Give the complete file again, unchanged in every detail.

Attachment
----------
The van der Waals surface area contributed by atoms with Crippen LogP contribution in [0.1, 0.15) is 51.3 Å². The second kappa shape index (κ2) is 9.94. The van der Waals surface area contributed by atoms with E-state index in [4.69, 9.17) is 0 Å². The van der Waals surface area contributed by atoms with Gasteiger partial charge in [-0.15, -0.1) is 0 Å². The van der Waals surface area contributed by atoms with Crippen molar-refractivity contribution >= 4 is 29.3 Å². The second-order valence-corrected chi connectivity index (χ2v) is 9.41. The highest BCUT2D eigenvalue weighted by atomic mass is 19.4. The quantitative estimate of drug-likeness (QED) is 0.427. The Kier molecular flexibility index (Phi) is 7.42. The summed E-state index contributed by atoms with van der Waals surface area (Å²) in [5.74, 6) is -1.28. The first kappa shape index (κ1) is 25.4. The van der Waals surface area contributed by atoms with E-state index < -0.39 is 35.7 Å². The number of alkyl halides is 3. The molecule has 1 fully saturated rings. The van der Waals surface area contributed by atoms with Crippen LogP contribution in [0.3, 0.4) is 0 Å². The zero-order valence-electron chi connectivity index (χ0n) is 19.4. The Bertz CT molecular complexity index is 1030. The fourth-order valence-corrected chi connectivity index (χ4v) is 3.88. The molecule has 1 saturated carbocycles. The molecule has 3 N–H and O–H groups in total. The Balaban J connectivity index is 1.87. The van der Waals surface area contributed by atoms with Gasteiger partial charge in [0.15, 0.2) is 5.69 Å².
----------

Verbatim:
The van der Waals surface area contributed by atoms with Crippen LogP contribution in [0.1, 0.15) is 51.3 Å². The second kappa shape index (κ2) is 9.94. The van der Waals surface area contributed by atoms with E-state index in [4.69, 9.17) is 0 Å². The van der Waals surface area contributed by atoms with Gasteiger partial charge in [-0.15, -0.1) is 0 Å². The van der Waals surface area contributed by atoms with Crippen molar-refractivity contribution >= 4 is 29.3 Å². The second-order valence-corrected chi connectivity index (χ2v) is 9.41. The highest BCUT2D eigenvalue weighted by atomic mass is 19.4. The quantitative estimate of drug-likeness (QED) is 0.427. The Kier molecular flexibility index (Phi) is 7.42. The summed E-state index contributed by atoms with van der Waals surface area (Å²) in [5.74, 6) is -1.28. The first kappa shape index (κ1) is 25.4. The van der Waals surface area contributed by atoms with E-state index < -0.39 is 35.7 Å². The number of alkyl halides is 3. The molecule has 1 fully saturated rings. The van der Waals surface area contributed by atoms with Crippen LogP contribution in [0.3, 0.4) is 0 Å². The zero-order valence-electron chi connectivity index (χ0n) is 19.4. The Bertz CT molecular complexity index is 1030. The fourth-order valence-corrected chi connectivity index (χ4v) is 3.88. The molecule has 1 saturated carbocycles. The molecule has 3 N–H and O–H groups in total. The Balaban J connectivity index is 1.87. The van der Waals surface area contributed by atoms with Gasteiger partial charge in [0.15, 0.2) is 5.69 Å².